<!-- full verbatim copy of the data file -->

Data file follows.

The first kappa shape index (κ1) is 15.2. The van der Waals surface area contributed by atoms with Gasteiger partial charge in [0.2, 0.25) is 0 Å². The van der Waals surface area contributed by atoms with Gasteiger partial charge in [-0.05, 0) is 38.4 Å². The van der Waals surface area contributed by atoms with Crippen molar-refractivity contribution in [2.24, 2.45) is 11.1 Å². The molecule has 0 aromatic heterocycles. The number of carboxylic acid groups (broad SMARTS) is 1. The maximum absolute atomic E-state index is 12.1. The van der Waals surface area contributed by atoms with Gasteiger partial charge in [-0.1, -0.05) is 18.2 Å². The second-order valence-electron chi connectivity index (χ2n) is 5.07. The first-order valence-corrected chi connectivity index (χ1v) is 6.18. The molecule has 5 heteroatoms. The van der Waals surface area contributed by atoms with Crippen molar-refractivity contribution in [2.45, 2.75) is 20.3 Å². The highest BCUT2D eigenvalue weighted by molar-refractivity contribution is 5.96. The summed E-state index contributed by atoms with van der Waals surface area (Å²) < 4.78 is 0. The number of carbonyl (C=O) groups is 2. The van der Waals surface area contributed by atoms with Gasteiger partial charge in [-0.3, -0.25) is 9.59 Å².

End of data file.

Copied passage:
The first kappa shape index (κ1) is 15.2. The van der Waals surface area contributed by atoms with Gasteiger partial charge in [0.2, 0.25) is 0 Å². The van der Waals surface area contributed by atoms with Gasteiger partial charge in [-0.05, 0) is 38.4 Å². The van der Waals surface area contributed by atoms with Crippen molar-refractivity contribution in [2.24, 2.45) is 11.1 Å². The molecule has 0 aromatic heterocycles. The number of carboxylic acid groups (broad SMARTS) is 1. The maximum absolute atomic E-state index is 12.1. The van der Waals surface area contributed by atoms with Gasteiger partial charge in [-0.1, -0.05) is 18.2 Å². The second-order valence-electron chi connectivity index (χ2n) is 5.07. The first-order valence-corrected chi connectivity index (χ1v) is 6.18. The molecule has 5 heteroatoms. The van der Waals surface area contributed by atoms with Crippen molar-refractivity contribution in [2.45, 2.75) is 20.3 Å². The highest BCUT2D eigenvalue weighted by molar-refractivity contribution is 5.96. The summed E-state index contributed by atoms with van der Waals surface area (Å²) < 4.78 is 0. The number of carbonyl (C=O) groups is 2. The van der Waals surface area contributed by atoms with Gasteiger partial charge in [-0.3, -0.25) is 9.59 Å².